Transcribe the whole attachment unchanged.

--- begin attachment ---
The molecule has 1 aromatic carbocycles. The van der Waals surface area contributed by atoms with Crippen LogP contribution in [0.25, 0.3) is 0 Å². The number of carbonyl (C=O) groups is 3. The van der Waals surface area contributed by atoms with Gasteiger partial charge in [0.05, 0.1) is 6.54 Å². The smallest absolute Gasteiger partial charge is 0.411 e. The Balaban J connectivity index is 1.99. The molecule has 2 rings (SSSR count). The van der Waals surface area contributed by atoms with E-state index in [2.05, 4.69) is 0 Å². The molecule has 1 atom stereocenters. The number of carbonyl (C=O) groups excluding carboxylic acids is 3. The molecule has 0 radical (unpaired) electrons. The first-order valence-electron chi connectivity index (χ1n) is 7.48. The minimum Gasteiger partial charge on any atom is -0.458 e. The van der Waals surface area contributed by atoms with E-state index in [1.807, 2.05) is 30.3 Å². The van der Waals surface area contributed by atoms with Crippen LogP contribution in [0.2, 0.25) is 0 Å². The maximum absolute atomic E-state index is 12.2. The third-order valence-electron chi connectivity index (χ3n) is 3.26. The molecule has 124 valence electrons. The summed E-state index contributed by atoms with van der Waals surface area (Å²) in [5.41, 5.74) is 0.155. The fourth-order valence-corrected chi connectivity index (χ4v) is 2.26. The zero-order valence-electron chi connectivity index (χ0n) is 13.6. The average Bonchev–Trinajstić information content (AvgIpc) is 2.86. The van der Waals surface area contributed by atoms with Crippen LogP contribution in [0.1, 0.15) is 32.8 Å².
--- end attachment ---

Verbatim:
The molecule has 1 aromatic carbocycles. The van der Waals surface area contributed by atoms with Crippen LogP contribution in [0.25, 0.3) is 0 Å². The number of carbonyl (C=O) groups is 3. The van der Waals surface area contributed by atoms with Gasteiger partial charge in [0.05, 0.1) is 6.54 Å². The smallest absolute Gasteiger partial charge is 0.411 e. The Balaban J connectivity index is 1.99. The molecule has 2 rings (SSSR count). The van der Waals surface area contributed by atoms with E-state index in [2.05, 4.69) is 0 Å². The molecule has 1 atom stereocenters. The number of carbonyl (C=O) groups excluding carboxylic acids is 3. The molecule has 0 radical (unpaired) electrons. The first-order valence-electron chi connectivity index (χ1n) is 7.48. The minimum Gasteiger partial charge on any atom is -0.458 e. The van der Waals surface area contributed by atoms with E-state index in [1.807, 2.05) is 30.3 Å². The van der Waals surface area contributed by atoms with Crippen LogP contribution in [0.2, 0.25) is 0 Å². The maximum absolute atomic E-state index is 12.2. The third-order valence-electron chi connectivity index (χ3n) is 3.26. The molecule has 124 valence electrons. The summed E-state index contributed by atoms with van der Waals surface area (Å²) in [5.41, 5.74) is 0.155. The fourth-order valence-corrected chi connectivity index (χ4v) is 2.26. The zero-order valence-electron chi connectivity index (χ0n) is 13.6. The average Bonchev–Trinajstić information content (AvgIpc) is 2.86. The van der Waals surface area contributed by atoms with Crippen LogP contribution in [0.1, 0.15) is 32.8 Å².